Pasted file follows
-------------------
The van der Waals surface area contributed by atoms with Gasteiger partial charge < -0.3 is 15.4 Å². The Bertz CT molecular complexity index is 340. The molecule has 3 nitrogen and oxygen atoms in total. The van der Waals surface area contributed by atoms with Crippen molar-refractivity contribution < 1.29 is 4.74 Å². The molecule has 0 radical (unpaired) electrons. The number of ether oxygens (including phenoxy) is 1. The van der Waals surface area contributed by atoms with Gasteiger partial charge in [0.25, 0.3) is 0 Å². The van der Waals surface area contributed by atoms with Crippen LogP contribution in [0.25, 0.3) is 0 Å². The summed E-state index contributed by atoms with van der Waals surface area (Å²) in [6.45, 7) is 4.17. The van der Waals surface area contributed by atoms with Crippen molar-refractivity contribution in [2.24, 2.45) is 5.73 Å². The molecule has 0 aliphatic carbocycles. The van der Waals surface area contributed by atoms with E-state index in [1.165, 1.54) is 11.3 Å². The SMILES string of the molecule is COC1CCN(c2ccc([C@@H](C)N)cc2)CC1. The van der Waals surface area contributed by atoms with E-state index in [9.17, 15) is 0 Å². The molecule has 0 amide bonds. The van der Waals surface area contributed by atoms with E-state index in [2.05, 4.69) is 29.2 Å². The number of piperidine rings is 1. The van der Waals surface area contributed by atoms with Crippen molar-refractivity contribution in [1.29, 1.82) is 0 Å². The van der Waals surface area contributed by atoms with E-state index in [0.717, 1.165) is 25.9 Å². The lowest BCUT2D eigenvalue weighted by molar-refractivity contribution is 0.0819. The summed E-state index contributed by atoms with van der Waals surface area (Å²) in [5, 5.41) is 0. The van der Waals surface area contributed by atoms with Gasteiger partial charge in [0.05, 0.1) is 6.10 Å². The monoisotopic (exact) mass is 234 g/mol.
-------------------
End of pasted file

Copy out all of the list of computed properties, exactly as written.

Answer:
The van der Waals surface area contributed by atoms with Gasteiger partial charge < -0.3 is 15.4 Å². The Bertz CT molecular complexity index is 340. The molecule has 3 nitrogen and oxygen atoms in total. The van der Waals surface area contributed by atoms with Crippen molar-refractivity contribution < 1.29 is 4.74 Å². The molecule has 0 radical (unpaired) electrons. The number of ether oxygens (including phenoxy) is 1. The van der Waals surface area contributed by atoms with Gasteiger partial charge in [0.25, 0.3) is 0 Å². The van der Waals surface area contributed by atoms with Crippen LogP contribution in [0.25, 0.3) is 0 Å². The summed E-state index contributed by atoms with van der Waals surface area (Å²) in [6.45, 7) is 4.17. The van der Waals surface area contributed by atoms with Crippen molar-refractivity contribution in [2.24, 2.45) is 5.73 Å². The molecule has 0 aliphatic carbocycles. The van der Waals surface area contributed by atoms with E-state index in [1.165, 1.54) is 11.3 Å². The SMILES string of the molecule is COC1CCN(c2ccc([C@@H](C)N)cc2)CC1. The van der Waals surface area contributed by atoms with E-state index in [9.17, 15) is 0 Å². The molecule has 0 amide bonds. The van der Waals surface area contributed by atoms with E-state index in [2.05, 4.69) is 29.2 Å². The number of piperidine rings is 1. The van der Waals surface area contributed by atoms with Crippen molar-refractivity contribution in [1.29, 1.82) is 0 Å². The van der Waals surface area contributed by atoms with E-state index in [0.717, 1.165) is 25.9 Å². The lowest BCUT2D eigenvalue weighted by molar-refractivity contribution is 0.0819. The summed E-state index contributed by atoms with van der Waals surface area (Å²) in [5, 5.41) is 0. The van der Waals surface area contributed by atoms with Gasteiger partial charge in [0.05, 0.1) is 6.10 Å². The monoisotopic (exact) mass is 234 g/mol.